In my iOS Frequent Locations blog post, I mentioned that the locations are stored in a ‘less than analyst friendly’ format. These plist files are in a binary plist format – no different than other binary plists except it is hard to put context to their structure. Rather than directly associated key/value pairs, the keys and values are stored in a seemingly random way.
I noticed that this format is being used more often, especially in iOS device files. The binary plist format is not going away anytime soon! Expect to see them on iOS and OS X systems.
About the NSKeyedArchiver Format
Generally speaking, this format is used to allow developers easier access to their stored data. They can also be used for backward/forward compatibility with their applications. As far as forensic analysis is concerned, think of them as data stored in a serialized tree-based format. We need to start at the base of the tree and work from there to manually put context to these values. The following links describe the NSKeyedArchiver format in greater detail.
- GEEK POST: NSKEYEDARCHIVER FILES – WHAT ARE THEY, AND HOW CAN I USE THEM?
- Mac Developer Docs (Keyed Archives)
- Mac Developer Docs (Archives and Serializations Programming Guide)
- NSKeyedArchiver Class Reference
The “Ugh Why!?” Moment
As an analyst if you ever open a plist file and are presented the following plist structure, you can be sure there will be groans, expletives, and general signs of discontent coming from the analyst. Analyzing this file will not be as easy as just popping it into your favorite plist viewer and reading keys and values like a “normal” binary plist file.
I was recently reviewing new and changed artifacts on an El Capitan (10.11) system when I came across a drastic change in the “Recent Items” for each user. The file com.apple.recentitems.plist no longer existed in the user’s /Preferences directory. In previous versions, the plist file looked like the example below. Keys and values have context and I can quickly see the last ten applications the user accessed.
In 10.11 this data now uses the NSKeyedArchiver format. The location of this artifact has also changed. These files are now located in ~/Library/Application Support/com.apple.sharedfilelist/ directory.
The file extension has also changed from ‘.plist’ to ‘.sfl’. However, they are still binary plists as shown in the screenshot below - note the file header ‘bplist00’.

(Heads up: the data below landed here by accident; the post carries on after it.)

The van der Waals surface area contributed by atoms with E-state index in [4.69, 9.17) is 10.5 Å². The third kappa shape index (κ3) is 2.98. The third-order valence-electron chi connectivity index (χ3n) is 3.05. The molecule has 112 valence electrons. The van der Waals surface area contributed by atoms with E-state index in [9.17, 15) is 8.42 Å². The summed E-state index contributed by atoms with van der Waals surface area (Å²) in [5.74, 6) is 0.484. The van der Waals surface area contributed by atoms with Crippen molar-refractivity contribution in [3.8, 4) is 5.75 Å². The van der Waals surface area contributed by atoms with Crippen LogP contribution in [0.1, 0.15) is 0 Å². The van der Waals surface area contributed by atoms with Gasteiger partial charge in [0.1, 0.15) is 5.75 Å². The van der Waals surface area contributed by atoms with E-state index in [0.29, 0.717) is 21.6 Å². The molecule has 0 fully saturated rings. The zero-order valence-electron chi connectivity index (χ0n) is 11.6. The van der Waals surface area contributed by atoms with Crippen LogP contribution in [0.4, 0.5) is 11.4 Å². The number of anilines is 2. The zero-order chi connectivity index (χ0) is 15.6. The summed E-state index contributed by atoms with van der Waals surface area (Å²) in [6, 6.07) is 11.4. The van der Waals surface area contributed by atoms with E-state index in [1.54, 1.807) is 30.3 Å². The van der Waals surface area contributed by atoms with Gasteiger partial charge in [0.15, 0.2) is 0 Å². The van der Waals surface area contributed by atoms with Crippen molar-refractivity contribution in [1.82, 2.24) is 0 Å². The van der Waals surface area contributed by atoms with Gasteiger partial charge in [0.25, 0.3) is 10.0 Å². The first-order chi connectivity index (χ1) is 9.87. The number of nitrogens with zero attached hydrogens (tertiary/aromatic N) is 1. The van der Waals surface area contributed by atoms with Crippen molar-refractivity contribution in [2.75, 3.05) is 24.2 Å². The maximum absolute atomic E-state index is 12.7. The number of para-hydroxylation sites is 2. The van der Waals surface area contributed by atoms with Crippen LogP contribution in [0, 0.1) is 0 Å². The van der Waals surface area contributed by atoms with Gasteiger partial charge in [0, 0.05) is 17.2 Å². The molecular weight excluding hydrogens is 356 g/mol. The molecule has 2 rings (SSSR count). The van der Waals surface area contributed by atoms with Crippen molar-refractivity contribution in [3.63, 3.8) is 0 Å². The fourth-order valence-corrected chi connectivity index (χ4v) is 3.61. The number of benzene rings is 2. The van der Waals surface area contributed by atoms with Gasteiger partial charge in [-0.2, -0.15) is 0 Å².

Because of the file extension change, just trying to open them in the Xcode plist viewer is challenging. We end up with the following view. (Note: Not all NSKeyedArchiver binary plists will have a custom file extension, some do have the expected ‘.plist’ extension. These should open up as expected in Xcode.)
We could rename all these ‘.sfl’ files as ‘.plist’, open them in Xcode, and review. You will see something like the following screenshot. Notice the keys named $version, $objects, $archiver (with the value of NSKeyedArchiver), and $top. These are the telltale signs you got yourself an NSKeyedArchiver binary plist on your hands. Lucky you!
If we expand the plist a bit more, we can see items of potential interest. We can see application names, file paths, binary blobs - all sorts of good stuff! Unfortunately, there is no context to any of this. It is not guaranteed that keys in sequential order are related in any way.
Xcode isn’t even showing you everything here, a better tool to review these types of files is the command line utility plutil. (Note: Other plist viewers may show you this information without the need to use other utilities, I’m looking at you Blacklight – excellent work!)
In the terminal we will use the command below to dump these files making them easier to analyze. The ‘-p’ flag to plutil prints to standard output in a JSON format. I have also redirected them to an output file rather than standard output so I can review the file easier.
plutil –p <plist_file> > <output_file_here>